It took 10 months to get the Volvo MD2B rebuilt, in part because getting parts was sometimes a problem. While the engine work was being done, a Selden mast, complete with both standing and running rigging, was ordered from Florida Rigging & Hydraulics. Bengt then had to modify the furling gear and fittings to get everything back in working order. He also had to have the sails repaired.

On November 22, 2002, Bengt and his wife moved Nepenthe - which will soon be rechristened Pura Vida - to her new home on a mooring in Playa del Coco. Now they can watch the boat from their home, which overlooks the water. In the future, they plan to take the boat up to San Juan del Sur, Nicaragua, to have her hauled for interior and exterior cosmetic work. By spring they hope Pura Vida will be ready for some short cruises.

It was a wonderful feeling for us to see that someone's misfortune has become someone else's dream, and to see new life breathed into an older boat.

- paul & linda 1/25/03

Readers - And now for the $64,000 question: How much, if anything, was John Pearlman, the original owner, compensated for the damage to his boat?

Geja - Islander 36
Dick & Shirley Sandys
Croatia, Italy, Sicily
(Palo Alto)

We returned to our boat in Dubrovnik, Croatia, in May, 2002, after spending the winter in the United States. Our boat weathered the winter in the Dubrovnik Marina without mishap, and we only had to haul her for bottom painting before continuing our cruising. The marina is getting crowded because it's not expensive, it has a swimming pool and restaurant, and is a short bus ride to the beautiful walled medieval city of Dubrovnik.

While in Dubrovnik, we met our friends Rik and Lewjean of Window, and John and Lynnette of King Harold, to celebrate Shirley's birthday before sailing off in our various directions. We're not proceeding too quickly, but we continue in a westerly direction. The coast and islands of Croatia were as beautiful this year as they were last. When we got tired of enjoying clear blue anchorages and rocky or sandy beaches, we would stop in a medieval walled city and enjoy a rack of lamb/goat dinner for $10 each. We cruised with Lars and Birgitta of Lady Albatross for a week, then hurried with King Harold up to Pula, Croatia, which houses a beautiful Roman Amphitheater.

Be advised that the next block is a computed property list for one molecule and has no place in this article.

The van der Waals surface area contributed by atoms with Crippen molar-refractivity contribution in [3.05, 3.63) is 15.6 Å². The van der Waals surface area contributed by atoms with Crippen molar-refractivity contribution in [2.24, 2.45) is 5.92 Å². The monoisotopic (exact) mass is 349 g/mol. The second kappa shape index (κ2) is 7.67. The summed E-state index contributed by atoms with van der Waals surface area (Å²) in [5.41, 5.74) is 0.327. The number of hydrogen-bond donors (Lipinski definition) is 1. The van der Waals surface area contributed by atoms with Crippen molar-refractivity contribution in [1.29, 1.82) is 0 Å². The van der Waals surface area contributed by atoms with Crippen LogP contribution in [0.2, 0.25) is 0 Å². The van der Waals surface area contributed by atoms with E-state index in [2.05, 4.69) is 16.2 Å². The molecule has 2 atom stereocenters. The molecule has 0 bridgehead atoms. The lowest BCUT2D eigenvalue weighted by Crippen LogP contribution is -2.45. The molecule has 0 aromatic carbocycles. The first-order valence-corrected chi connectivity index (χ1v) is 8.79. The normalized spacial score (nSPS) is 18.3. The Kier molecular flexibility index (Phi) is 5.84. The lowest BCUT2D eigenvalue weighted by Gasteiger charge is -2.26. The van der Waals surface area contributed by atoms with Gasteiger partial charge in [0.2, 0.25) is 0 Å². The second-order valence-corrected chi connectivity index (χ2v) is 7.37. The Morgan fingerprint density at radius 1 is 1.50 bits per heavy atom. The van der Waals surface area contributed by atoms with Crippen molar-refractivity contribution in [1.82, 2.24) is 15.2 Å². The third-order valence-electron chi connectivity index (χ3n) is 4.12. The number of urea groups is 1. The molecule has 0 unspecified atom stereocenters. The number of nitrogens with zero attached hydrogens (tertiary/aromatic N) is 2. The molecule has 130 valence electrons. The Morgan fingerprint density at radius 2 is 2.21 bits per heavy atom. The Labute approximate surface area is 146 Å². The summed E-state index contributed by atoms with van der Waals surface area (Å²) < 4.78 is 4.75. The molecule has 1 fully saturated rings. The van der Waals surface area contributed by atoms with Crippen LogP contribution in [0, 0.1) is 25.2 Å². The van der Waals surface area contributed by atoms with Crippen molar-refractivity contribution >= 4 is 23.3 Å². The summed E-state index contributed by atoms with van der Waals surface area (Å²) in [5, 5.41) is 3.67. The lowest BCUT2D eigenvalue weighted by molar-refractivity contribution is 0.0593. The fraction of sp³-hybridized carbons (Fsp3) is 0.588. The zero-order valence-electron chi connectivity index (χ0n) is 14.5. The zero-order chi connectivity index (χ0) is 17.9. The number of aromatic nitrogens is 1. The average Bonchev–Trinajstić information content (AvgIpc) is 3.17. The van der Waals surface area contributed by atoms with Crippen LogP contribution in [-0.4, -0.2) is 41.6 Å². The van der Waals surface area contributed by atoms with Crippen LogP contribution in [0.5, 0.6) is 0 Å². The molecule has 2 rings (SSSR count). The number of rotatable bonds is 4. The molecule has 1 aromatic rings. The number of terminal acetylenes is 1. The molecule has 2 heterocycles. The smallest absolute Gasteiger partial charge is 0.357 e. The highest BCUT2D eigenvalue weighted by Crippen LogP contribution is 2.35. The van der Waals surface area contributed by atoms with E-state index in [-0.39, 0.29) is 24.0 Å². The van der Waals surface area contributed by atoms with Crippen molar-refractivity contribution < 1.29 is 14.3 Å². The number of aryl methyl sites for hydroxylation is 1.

We later crossed the Adriatic to Venice, where we tied Geja to the 'posts'. The location of our mooring provided us with a view of St. Mark's Piazza from our cockpit. These moorings were supposed to be free, but boats that came after us were charged. Unfortunately, the waves from the passing ferries and gondolas made it impossible to get a good night's sleep. But the water didn't smell and we thoroughly enjoyed ourselves: good food, concerts, the Doge's Palace, street artisans, museums and churches.

We returned to Croatia and cruised the islands Losinj, Dugi Otak, Koronot, Hvar, and Lostovo. All of them offered lovely anchorages that we would like to visit again sometime. Our special discovery was Luka Krivica, which has beautiful clear water, is sheltered from all winds, and has a restaurant a short walk through the pine woods. We checked out from Velji Lago on Lostovo, Croatia, and made our way for the southeastern part of the boot of Italy. This part of Italy was all right, but it wasn't very green and didn't have the boating facilities of Croatia. Nonetheless, we liked Vieste, Brindisi and Otranto along this part of the coast, and began to learn Italian.